The Threat to the Dollar as the World’s Premier Reserve Currency
…but does it really matter?
By Patrick Barron
My answer is that, “Yes”, it really matters. And that is why we need to take action today to protect all of our interests. The source of the threat may surprise you.
We refer to the dollar as a “reserve currency” when referring to its use by other countries when settling their international trade accounts. For example, if Canada buys goods from China, China may prefer to be paid in US dollars rather than Canadian dollars. The US dollar is the more “marketable” money internationally, meaning that most countries will accept it in payment, so China can use its dollars to buy goods from other countries, not solely the US. Such might not be the case with the Canadian dollar, and China would have to hold its Canadian dollars until it found something to buy from Canada. Multiply this scenario by all the countries of the world who print their own money and one can see that without a currency accepted widely in the world, international trade would slow down and become more expensive. Its effect would be similar to that of erecting trade barriers, such as the infamous Smoot-Hawley Tariff of 1930 that contributed to the Great Depression. There are many who draw a link between the collapse of international trade and war. The great French economist Frederic Bastiat said that “when goods do not cross borders, soldiers will.” No nation can achieve a decent standard of living with a completely autarkic economy, meaning completely self-sufficient in all things. If it cannot trade for the goods that it needs, it feels forced to invade its neighbors to steal them. Thus, a near universally accepted currency is as vital to world peace as it is to world prosperity.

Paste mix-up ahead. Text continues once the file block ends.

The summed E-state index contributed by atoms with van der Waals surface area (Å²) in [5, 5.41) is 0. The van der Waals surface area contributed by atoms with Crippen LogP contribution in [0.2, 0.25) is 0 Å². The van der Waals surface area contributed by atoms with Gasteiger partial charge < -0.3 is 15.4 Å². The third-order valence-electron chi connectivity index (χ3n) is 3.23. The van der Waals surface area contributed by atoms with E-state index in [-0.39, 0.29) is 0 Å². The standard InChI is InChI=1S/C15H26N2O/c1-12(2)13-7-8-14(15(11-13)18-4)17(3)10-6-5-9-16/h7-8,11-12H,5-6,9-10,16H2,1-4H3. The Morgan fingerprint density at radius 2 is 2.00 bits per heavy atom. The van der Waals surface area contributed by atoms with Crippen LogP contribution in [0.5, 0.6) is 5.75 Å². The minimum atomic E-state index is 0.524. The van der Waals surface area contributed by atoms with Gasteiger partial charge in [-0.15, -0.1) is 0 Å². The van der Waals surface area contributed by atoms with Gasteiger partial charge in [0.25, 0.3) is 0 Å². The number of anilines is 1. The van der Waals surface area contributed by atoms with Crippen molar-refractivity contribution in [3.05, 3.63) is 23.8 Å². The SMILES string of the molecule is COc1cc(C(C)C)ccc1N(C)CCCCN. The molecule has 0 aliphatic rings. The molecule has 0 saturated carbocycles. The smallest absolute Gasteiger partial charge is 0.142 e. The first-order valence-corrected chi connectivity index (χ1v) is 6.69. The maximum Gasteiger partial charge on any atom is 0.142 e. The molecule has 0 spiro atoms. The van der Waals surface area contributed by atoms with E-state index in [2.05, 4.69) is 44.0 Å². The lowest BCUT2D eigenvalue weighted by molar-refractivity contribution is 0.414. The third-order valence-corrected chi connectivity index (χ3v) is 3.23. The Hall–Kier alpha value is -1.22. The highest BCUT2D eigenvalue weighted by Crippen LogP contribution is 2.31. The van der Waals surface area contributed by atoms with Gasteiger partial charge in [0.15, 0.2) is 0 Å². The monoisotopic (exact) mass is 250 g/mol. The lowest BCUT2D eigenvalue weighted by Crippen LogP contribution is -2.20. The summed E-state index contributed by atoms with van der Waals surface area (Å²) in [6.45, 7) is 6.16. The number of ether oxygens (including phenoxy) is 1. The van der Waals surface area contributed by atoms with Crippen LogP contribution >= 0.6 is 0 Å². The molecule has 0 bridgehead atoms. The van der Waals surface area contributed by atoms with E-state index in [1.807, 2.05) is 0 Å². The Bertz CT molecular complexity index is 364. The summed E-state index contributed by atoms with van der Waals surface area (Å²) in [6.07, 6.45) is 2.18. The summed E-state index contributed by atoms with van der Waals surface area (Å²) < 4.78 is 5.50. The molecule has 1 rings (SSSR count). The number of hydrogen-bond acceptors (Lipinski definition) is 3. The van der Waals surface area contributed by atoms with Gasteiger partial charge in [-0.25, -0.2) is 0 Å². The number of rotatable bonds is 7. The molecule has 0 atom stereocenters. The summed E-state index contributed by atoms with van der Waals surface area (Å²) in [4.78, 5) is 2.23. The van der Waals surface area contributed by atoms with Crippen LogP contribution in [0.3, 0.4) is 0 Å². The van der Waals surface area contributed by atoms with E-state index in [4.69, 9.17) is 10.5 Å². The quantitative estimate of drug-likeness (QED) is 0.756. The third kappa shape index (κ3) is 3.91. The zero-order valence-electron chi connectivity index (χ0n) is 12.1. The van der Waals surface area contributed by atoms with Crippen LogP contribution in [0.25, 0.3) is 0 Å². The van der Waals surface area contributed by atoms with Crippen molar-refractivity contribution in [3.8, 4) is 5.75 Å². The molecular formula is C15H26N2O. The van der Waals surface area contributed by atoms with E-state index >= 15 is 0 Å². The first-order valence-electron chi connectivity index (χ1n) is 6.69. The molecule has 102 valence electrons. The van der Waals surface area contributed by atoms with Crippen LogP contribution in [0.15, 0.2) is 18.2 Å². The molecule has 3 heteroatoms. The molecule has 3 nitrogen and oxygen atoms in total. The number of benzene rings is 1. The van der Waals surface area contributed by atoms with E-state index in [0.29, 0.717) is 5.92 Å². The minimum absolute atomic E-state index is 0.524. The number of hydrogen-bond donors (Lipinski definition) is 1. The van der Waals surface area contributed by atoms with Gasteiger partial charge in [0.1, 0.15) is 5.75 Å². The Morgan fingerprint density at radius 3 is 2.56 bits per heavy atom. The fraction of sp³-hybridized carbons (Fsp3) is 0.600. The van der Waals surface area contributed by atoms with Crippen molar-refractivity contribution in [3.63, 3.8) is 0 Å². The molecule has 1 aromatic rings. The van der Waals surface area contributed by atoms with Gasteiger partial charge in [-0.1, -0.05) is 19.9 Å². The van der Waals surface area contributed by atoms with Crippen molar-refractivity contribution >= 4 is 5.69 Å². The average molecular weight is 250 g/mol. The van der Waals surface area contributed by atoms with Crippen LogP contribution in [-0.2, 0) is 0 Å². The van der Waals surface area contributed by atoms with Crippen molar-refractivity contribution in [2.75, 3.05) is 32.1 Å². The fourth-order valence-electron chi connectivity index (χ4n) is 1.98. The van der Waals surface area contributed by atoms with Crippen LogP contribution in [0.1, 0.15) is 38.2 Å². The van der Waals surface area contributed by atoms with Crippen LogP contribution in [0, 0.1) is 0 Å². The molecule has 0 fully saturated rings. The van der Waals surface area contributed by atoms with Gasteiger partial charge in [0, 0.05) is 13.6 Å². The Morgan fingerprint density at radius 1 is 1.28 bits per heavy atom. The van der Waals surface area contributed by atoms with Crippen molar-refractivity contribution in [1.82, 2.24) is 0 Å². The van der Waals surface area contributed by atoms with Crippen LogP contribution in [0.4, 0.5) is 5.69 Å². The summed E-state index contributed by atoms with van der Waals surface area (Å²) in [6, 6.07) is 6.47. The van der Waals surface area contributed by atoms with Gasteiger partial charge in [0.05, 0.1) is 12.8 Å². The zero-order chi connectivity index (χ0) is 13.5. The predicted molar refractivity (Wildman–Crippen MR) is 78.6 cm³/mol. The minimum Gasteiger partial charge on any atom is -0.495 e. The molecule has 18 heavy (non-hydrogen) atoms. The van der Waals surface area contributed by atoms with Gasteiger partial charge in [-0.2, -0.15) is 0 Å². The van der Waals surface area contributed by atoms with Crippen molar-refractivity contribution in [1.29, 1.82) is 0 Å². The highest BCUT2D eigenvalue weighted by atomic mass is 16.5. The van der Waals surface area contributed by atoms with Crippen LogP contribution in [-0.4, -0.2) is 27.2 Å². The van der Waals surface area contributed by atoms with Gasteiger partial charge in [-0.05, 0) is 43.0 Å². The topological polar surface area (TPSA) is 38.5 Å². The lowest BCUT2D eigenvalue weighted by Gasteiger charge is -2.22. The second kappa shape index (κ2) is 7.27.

However, the foundation from which the term “reserve currency” originated no longer exists. Originally the term “reserve” referred to the promise that the currency was backed by and could be redeemed for a commodity, usually gold, at a promised exchange ratio. The first truly global reserve currency was the British Pound Sterling. Because the Pound was “good as gold”, many countries found it more convenient to hold Pounds rather than gold itself during the age of the gold standard. The world’s great trading nations settled their trade in gold, but they might accept Pounds rather than gold, with the confidence that the Bank of England would hand over the gold at a fixed exchange rate upon presentment. Toward the end of World War II the US dollar was given this status by treaty following the Bretton Woods Agreement. The US accumulated the lion’s share of the world’s gold as the “arsenal of democracy” for the allies even before we entered the war. (The US still owns more gold than any other country by a wide margin, with 8,133.5 tonnes to number two Germany with 3,384.2 tonnes.) The International Monetary Fund (IMF) was formed with the express purpose of monitoring the Federal Reserve’s commitment to Bretton Woods by ensuring that the Fed did not inflate the dollar and stood ready to exchange dollars for gold at $35 per ounce. Thusly, countries had confidence that their dollars held for trading purposes were as “good as gold”, as had been the British Pound at one time.